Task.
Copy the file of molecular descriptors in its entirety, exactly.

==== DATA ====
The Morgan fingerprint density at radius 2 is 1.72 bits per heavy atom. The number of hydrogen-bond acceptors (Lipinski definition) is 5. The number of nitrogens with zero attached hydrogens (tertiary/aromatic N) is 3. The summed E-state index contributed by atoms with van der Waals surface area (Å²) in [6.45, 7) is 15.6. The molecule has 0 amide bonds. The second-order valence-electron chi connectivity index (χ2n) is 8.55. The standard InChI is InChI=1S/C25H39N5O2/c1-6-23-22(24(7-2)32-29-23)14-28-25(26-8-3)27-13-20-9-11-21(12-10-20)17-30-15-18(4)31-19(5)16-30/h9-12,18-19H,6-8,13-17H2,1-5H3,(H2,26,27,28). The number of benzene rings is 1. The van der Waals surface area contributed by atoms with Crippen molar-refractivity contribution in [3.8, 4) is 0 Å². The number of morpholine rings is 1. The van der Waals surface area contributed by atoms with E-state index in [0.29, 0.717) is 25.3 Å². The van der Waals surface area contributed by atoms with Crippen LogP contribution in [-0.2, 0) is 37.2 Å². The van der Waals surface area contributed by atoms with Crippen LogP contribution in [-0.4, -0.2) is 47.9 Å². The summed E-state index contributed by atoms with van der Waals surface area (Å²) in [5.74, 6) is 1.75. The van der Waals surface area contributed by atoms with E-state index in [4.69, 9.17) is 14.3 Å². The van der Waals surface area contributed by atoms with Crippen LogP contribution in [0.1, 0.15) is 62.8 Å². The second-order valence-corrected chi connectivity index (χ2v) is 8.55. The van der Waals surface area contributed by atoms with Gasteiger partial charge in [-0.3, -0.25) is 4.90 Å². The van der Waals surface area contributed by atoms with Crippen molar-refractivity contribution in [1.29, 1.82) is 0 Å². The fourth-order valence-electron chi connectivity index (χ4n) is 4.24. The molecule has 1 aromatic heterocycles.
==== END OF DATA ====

The Morgan fingerprint density at radius 2 is 1.72 bits per heavy atom. The number of hydrogen-bond acceptors (Lipinski definition) is 5. The number of nitrogens with zero attached hydrogens (tertiary/aromatic N) is 3. The summed E-state index contributed by atoms with van der Waals surface area (Å²) in [6.45, 7) is 15.6. The molecule has 0 amide bonds. The second-order valence-electron chi connectivity index (χ2n) is 8.55. The standard InChI is InChI=1S/C25H39N5O2/c1-6-23-22(24(7-2)32-29-23)14-28-25(26-8-3)27-13-20-9-11-21(12-10-20)17-30-15-18(4)31-19(5)16-30/h9-12,18-19H,6-8,13-17H2,1-5H3,(H2,26,27,28). The number of benzene rings is 1. The van der Waals surface area contributed by atoms with Crippen molar-refractivity contribution in [3.8, 4) is 0 Å². The number of morpholine rings is 1. The van der Waals surface area contributed by atoms with E-state index in [0.29, 0.717) is 25.3 Å². The van der Waals surface area contributed by atoms with Crippen LogP contribution in [-0.2, 0) is 37.2 Å². The van der Waals surface area contributed by atoms with Crippen LogP contribution in [-0.4, -0.2) is 47.9 Å². The summed E-state index contributed by atoms with van der Waals surface area (Å²) in [5.74, 6) is 1.75. The van der Waals surface area contributed by atoms with E-state index in [4.69, 9.17) is 14.3 Å². The van der Waals surface area contributed by atoms with Crippen LogP contribution in [0.1, 0.15) is 62.8 Å². The second-order valence-corrected chi connectivity index (χ2v) is 8.55. The van der Waals surface area contributed by atoms with Gasteiger partial charge in [-0.3, -0.25) is 4.90 Å². The van der Waals surface area contributed by atoms with Crippen molar-refractivity contribution in [1.29, 1.82) is 0 Å². The fourth-order valence-electron chi connectivity index (χ4n) is 4.24. The molecule has 1 aromatic heterocycles.